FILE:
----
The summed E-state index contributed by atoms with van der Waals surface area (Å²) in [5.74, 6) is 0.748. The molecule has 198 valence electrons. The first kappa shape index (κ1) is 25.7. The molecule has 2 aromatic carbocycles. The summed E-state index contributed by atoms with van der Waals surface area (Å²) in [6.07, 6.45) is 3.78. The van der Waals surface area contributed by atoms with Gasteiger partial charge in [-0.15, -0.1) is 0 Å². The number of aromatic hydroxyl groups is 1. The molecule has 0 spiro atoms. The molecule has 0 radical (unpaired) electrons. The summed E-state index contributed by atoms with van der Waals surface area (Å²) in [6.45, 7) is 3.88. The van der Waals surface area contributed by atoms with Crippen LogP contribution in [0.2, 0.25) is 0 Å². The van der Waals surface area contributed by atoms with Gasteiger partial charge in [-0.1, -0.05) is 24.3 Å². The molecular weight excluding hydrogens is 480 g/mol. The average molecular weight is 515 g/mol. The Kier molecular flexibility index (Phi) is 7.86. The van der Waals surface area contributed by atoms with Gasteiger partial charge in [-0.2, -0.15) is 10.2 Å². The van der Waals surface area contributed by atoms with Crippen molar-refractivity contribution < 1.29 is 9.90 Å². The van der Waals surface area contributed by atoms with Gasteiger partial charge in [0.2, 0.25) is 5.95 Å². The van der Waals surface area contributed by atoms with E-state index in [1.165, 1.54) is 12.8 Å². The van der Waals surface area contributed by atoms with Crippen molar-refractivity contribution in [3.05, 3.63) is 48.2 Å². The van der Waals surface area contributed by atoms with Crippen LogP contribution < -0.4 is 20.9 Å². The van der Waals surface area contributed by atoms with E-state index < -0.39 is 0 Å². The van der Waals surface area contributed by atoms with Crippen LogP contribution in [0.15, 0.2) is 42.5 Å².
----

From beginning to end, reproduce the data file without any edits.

The summed E-state index contributed by atoms with van der Waals surface area (Å²) in [5.74, 6) is 0.748. The molecule has 198 valence electrons. The first kappa shape index (κ1) is 25.7. The molecule has 2 aromatic carbocycles. The summed E-state index contributed by atoms with van der Waals surface area (Å²) in [6.07, 6.45) is 3.78. The van der Waals surface area contributed by atoms with Gasteiger partial charge in [-0.15, -0.1) is 0 Å². The number of aromatic hydroxyl groups is 1. The molecule has 0 spiro atoms. The molecule has 0 radical (unpaired) electrons. The summed E-state index contributed by atoms with van der Waals surface area (Å²) in [6.45, 7) is 3.88. The van der Waals surface area contributed by atoms with Crippen LogP contribution in [0.2, 0.25) is 0 Å². The van der Waals surface area contributed by atoms with Gasteiger partial charge in [-0.1, -0.05) is 24.3 Å². The molecular weight excluding hydrogens is 480 g/mol. The average molecular weight is 515 g/mol. The Kier molecular flexibility index (Phi) is 7.86. The van der Waals surface area contributed by atoms with Gasteiger partial charge in [-0.2, -0.15) is 10.2 Å². The van der Waals surface area contributed by atoms with Crippen molar-refractivity contribution < 1.29 is 9.90 Å². The van der Waals surface area contributed by atoms with Gasteiger partial charge in [0.2, 0.25) is 5.95 Å². The van der Waals surface area contributed by atoms with E-state index in [1.165, 1.54) is 12.8 Å². The van der Waals surface area contributed by atoms with Crippen molar-refractivity contribution in [3.05, 3.63) is 48.2 Å². The van der Waals surface area contributed by atoms with Crippen LogP contribution < -0.4 is 20.9 Å². The van der Waals surface area contributed by atoms with E-state index < -0.39 is 0 Å². The van der Waals surface area contributed by atoms with Crippen LogP contribution in [0.15, 0.2) is 42.5 Å².